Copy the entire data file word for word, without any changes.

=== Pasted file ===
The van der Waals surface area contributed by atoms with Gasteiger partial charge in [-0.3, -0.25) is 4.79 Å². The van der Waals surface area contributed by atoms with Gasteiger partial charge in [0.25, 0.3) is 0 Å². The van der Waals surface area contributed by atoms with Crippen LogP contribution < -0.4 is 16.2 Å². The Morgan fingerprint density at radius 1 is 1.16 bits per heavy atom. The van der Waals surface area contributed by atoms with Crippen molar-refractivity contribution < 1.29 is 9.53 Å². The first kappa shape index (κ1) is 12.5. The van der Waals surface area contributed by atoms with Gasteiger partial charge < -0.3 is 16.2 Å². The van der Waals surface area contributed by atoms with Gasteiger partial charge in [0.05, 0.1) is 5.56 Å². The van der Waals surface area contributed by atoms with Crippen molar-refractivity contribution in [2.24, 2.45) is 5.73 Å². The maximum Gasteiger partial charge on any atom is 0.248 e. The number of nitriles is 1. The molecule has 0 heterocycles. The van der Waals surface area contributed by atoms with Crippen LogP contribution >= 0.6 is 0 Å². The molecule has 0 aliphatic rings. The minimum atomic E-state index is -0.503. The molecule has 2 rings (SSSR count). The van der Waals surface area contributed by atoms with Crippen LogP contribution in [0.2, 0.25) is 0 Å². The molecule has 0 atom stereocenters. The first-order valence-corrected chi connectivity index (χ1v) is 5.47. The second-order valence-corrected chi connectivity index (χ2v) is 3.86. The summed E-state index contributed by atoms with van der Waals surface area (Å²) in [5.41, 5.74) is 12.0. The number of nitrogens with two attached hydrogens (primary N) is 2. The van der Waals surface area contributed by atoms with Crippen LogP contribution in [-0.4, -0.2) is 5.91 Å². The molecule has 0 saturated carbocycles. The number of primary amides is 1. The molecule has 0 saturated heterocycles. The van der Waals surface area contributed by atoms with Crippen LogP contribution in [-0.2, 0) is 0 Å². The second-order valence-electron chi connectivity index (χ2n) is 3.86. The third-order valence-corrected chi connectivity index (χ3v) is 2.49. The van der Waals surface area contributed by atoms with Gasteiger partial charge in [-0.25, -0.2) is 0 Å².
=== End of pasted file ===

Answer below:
The van der Waals surface area contributed by atoms with Gasteiger partial charge in [-0.3, -0.25) is 4.79 Å². The van der Waals surface area contributed by atoms with Gasteiger partial charge in [0.25, 0.3) is 0 Å². The van der Waals surface area contributed by atoms with Crippen LogP contribution < -0.4 is 16.2 Å². The Morgan fingerprint density at radius 1 is 1.16 bits per heavy atom. The van der Waals surface area contributed by atoms with Crippen molar-refractivity contribution < 1.29 is 9.53 Å². The first kappa shape index (κ1) is 12.5. The van der Waals surface area contributed by atoms with Gasteiger partial charge < -0.3 is 16.2 Å². The van der Waals surface area contributed by atoms with Gasteiger partial charge in [0.05, 0.1) is 5.56 Å². The van der Waals surface area contributed by atoms with Crippen molar-refractivity contribution in [2.24, 2.45) is 5.73 Å². The maximum Gasteiger partial charge on any atom is 0.248 e. The number of nitriles is 1. The molecule has 0 heterocycles. The van der Waals surface area contributed by atoms with Crippen LogP contribution >= 0.6 is 0 Å². The molecule has 0 aliphatic rings. The minimum atomic E-state index is -0.503. The molecule has 2 rings (SSSR count). The van der Waals surface area contributed by atoms with Crippen LogP contribution in [0.2, 0.25) is 0 Å². The molecule has 0 atom stereocenters. The first-order valence-corrected chi connectivity index (χ1v) is 5.47. The second-order valence-corrected chi connectivity index (χ2v) is 3.86. The summed E-state index contributed by atoms with van der Waals surface area (Å²) in [5.41, 5.74) is 12.0. The number of nitrogens with two attached hydrogens (primary N) is 2. The van der Waals surface area contributed by atoms with Crippen LogP contribution in [-0.4, -0.2) is 5.91 Å². The molecule has 0 saturated carbocycles. The number of primary amides is 1. The molecule has 0 saturated heterocycles. The van der Waals surface area contributed by atoms with Crippen LogP contribution in [-0.2, 0) is 0 Å². The second-order valence-electron chi connectivity index (χ2n) is 3.86. The third-order valence-corrected chi connectivity index (χ3v) is 2.49. The van der Waals surface area contributed by atoms with Gasteiger partial charge in [-0.25, -0.2) is 0 Å².